With his next two singles, the Weeknd would top the Billboard chart twice back-to-back. “The Hills” sounded like a big-budget version of the dark and edgy R&B that Tesfaye first made his name on, climaxing with his confession that “when I’m fucked up, that’s the real me”; “Can’t Feel My Face,” co-written and produced by pop mastermind Max Martin, was a dancefloor smash that drew comparisons to Michael Jackson. It was a one-two punch that set up the Weeknd’s knockout album, Beauty Behind the Madness, and established him as a full-fledged pop star whose early mystique had morphed into charisma. Furthermore, it showed Tesfaye’s willingness to venture beyond the sounds on which he’d made his name. Starboy, which arrived one year later, offered further proof, with sonic splashes of new wave and – on the Daft Punk-featuring title track and “I Feel It Coming” – electronica. Beauty Behind the Madness and Starboy both sold more than three million copies in the United States and won the Grammy Award for Best Urban Contemporary Album.
And then, after six full-lengths in as many years, the Weeknd slowed down. Aside from collaborations with Kendrick Lamar, Travis Scott, Lana Del Rey, and others, Tesfaye’s only new music was the six-track My Dear Melancholy EP. His return in late 2019 with “Blinding Lights” proved the wait had been worth it: The song spent 90 weeks on the Billboard Hot 100 and more than a year in the top 10, and was later named the chart’s greatest Hot 100 hit of all time. The album that followed, After Hours, presented the most vivid configuration of the Weeknd’s sound yet, going all-in on Starboy’s forays into new wave and synth-pop.
Had it not been for the COVID-19 pandemic, Tesfaye would have embarked on a well-earned world tour behind the album: Instead, he performed virtual concerts on TikTok, teamed with Spotify to create an artificial intelligence-enhanced listening experience for fans, and headlined the Super Bowl LV halftime show. All the while, he was hard at work on his fifth record, Dawn FM. Doubling down on After Hours’ nocturnal nostalgia, Dawn FM’s 80s pop throwbacks go hand in hand with moments only the Weeknd could’ve dreamed up. A concept album about listening to the radio in purgatory, narrated by Jim Carrey? How many other pop stars can call up Quincy Jones – the man who produced Thriller – only to have him unpack his childhood trauma on a spoken-word interlude?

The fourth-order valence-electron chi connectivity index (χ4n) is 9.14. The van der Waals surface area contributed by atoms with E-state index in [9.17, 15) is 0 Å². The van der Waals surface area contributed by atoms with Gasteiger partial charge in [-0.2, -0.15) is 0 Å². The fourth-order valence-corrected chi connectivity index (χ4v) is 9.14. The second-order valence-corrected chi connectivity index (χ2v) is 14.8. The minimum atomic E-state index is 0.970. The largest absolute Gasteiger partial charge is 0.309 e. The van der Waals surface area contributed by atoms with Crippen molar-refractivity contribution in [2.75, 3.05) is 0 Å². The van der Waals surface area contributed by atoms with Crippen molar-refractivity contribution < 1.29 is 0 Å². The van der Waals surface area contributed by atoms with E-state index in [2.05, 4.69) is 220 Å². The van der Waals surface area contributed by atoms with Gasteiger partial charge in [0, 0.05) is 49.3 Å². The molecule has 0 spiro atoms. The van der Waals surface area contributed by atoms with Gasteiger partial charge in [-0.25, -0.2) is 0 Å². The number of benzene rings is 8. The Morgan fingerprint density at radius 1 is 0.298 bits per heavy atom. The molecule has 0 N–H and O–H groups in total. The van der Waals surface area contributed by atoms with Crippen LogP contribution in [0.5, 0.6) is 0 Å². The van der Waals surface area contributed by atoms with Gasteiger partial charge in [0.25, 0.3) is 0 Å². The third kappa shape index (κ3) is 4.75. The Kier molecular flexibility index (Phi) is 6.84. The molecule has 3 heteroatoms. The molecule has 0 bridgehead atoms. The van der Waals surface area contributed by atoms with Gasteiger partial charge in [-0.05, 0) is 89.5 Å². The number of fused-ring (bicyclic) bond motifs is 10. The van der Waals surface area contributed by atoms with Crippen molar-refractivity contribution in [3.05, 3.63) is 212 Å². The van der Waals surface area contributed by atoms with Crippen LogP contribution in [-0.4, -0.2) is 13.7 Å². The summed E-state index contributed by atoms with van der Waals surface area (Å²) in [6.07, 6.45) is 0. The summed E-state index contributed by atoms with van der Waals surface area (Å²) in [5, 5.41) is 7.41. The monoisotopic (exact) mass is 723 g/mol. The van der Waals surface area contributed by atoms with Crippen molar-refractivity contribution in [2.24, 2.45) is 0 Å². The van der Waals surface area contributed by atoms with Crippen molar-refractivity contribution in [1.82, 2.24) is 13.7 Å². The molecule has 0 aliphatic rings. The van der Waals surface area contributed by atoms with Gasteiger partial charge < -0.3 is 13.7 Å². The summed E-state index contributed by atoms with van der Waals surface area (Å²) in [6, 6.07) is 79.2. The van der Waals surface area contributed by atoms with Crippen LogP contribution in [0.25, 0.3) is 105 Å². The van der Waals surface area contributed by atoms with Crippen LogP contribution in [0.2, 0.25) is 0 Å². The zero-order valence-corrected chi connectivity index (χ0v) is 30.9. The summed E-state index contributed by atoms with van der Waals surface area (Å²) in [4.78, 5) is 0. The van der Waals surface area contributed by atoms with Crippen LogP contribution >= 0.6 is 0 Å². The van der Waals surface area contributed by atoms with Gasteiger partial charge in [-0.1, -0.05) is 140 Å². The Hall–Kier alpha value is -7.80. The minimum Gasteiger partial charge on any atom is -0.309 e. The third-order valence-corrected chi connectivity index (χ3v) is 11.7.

To think that the young bohemian behind House of Balloons would go on to collaborate with everyone from Drake to Daft Punk, and rival them in popularity, still boggles the mind. Even Tesfaye himself must have been surprised – after all, the character he created for himself on his breakthrough mixtapes was a self-destructive hedonist given to losing himself, night after night, in drugs and any woman he could tempt into doing them with him. In his darkest moments, it sounded as if he might not make it to the dawn. Somehow, this villain lived long enough to see himself become pop’s next great antihero, and as the lines between Tesfaye and the Weeknd have continued to blur and redraw themselves, it’s only made for more fascinating music to lose ourselves in. – Jacob Nierenberg